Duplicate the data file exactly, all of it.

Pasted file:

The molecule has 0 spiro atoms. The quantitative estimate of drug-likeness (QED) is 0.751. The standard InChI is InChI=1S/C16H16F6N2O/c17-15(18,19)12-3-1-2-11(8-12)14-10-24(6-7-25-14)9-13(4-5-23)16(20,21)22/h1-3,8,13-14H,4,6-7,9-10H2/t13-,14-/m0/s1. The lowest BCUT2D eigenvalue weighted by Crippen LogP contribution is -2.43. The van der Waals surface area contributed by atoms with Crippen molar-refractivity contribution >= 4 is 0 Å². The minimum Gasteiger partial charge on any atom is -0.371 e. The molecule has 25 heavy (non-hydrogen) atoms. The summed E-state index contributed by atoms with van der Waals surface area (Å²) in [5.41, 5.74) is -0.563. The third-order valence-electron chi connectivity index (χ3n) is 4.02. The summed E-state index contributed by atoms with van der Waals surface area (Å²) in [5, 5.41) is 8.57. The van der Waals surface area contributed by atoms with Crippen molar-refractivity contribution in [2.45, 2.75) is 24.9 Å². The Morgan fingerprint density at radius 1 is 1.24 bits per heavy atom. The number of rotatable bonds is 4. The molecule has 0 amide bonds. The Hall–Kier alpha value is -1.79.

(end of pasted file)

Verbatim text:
The molecule has 0 spiro atoms. The quantitative estimate of drug-likeness (QED) is 0.751. The standard InChI is InChI=1S/C16H16F6N2O/c17-15(18,19)12-3-1-2-11(8-12)14-10-24(6-7-25-14)9-13(4-5-23)16(20,21)22/h1-3,8,13-14H,4,6-7,9-10H2/t13-,14-/m0/s1. The lowest BCUT2D eigenvalue weighted by Crippen LogP contribution is -2.43. The van der Waals surface area contributed by atoms with Crippen molar-refractivity contribution >= 4 is 0 Å². The minimum Gasteiger partial charge on any atom is -0.371 e. The molecule has 25 heavy (non-hydrogen) atoms. The summed E-state index contributed by atoms with van der Waals surface area (Å²) in [5.41, 5.74) is -0.563. The third-order valence-electron chi connectivity index (χ3n) is 4.02. The summed E-state index contributed by atoms with van der Waals surface area (Å²) in [5, 5.41) is 8.57. The van der Waals surface area contributed by atoms with Crippen molar-refractivity contribution in [2.45, 2.75) is 24.9 Å². The Morgan fingerprint density at radius 1 is 1.24 bits per heavy atom. The number of rotatable bonds is 4. The molecule has 0 amide bonds. The Hall–Kier alpha value is -1.79.